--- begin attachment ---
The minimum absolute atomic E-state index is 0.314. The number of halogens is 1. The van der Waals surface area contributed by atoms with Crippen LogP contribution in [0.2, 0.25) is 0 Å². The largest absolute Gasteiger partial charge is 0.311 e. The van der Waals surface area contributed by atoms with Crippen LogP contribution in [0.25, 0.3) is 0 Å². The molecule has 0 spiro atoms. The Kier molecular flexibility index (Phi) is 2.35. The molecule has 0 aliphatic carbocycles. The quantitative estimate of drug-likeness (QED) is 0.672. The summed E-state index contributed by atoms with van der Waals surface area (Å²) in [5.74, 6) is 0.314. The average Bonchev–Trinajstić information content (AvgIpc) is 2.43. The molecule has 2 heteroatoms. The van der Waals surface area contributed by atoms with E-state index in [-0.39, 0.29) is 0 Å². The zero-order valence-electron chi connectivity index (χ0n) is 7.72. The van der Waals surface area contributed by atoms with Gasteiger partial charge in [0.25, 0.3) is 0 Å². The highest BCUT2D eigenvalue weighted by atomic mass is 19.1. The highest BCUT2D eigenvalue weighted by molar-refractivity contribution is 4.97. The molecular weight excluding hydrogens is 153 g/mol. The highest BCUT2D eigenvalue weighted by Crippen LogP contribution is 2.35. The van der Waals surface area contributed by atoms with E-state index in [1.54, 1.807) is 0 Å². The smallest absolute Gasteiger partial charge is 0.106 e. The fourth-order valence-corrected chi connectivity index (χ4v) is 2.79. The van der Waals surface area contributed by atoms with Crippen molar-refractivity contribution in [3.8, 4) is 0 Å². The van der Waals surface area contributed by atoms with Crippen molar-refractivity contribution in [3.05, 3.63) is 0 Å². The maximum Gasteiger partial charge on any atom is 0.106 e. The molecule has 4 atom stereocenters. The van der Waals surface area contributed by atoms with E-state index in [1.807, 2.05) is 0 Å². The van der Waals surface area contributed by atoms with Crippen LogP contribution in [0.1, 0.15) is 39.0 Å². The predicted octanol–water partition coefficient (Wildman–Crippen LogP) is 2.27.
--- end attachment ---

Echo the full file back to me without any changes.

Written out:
The minimum absolute atomic E-state index is 0.314. The number of halogens is 1. The van der Waals surface area contributed by atoms with Crippen LogP contribution in [0.2, 0.25) is 0 Å². The largest absolute Gasteiger partial charge is 0.311 e. The van der Waals surface area contributed by atoms with Crippen LogP contribution in [0.25, 0.3) is 0 Å². The molecule has 0 spiro atoms. The Kier molecular flexibility index (Phi) is 2.35. The molecule has 0 aliphatic carbocycles. The quantitative estimate of drug-likeness (QED) is 0.672. The summed E-state index contributed by atoms with van der Waals surface area (Å²) in [5.74, 6) is 0.314. The average Bonchev–Trinajstić information content (AvgIpc) is 2.43. The molecule has 2 heteroatoms. The van der Waals surface area contributed by atoms with E-state index in [-0.39, 0.29) is 0 Å². The zero-order valence-electron chi connectivity index (χ0n) is 7.72. The van der Waals surface area contributed by atoms with Gasteiger partial charge in [0.25, 0.3) is 0 Å². The highest BCUT2D eigenvalue weighted by atomic mass is 19.1. The highest BCUT2D eigenvalue weighted by molar-refractivity contribution is 4.97. The molecular weight excluding hydrogens is 153 g/mol. The highest BCUT2D eigenvalue weighted by Crippen LogP contribution is 2.35. The van der Waals surface area contributed by atoms with E-state index in [1.54, 1.807) is 0 Å². The smallest absolute Gasteiger partial charge is 0.106 e. The fourth-order valence-corrected chi connectivity index (χ4v) is 2.79. The van der Waals surface area contributed by atoms with Crippen molar-refractivity contribution in [3.8, 4) is 0 Å². The van der Waals surface area contributed by atoms with Crippen molar-refractivity contribution in [3.05, 3.63) is 0 Å². The maximum Gasteiger partial charge on any atom is 0.106 e. The molecule has 4 atom stereocenters. The van der Waals surface area contributed by atoms with E-state index in [1.807, 2.05) is 0 Å². The van der Waals surface area contributed by atoms with Crippen LogP contribution in [0.1, 0.15) is 39.0 Å². The predicted octanol–water partition coefficient (Wildman–Crippen LogP) is 2.27.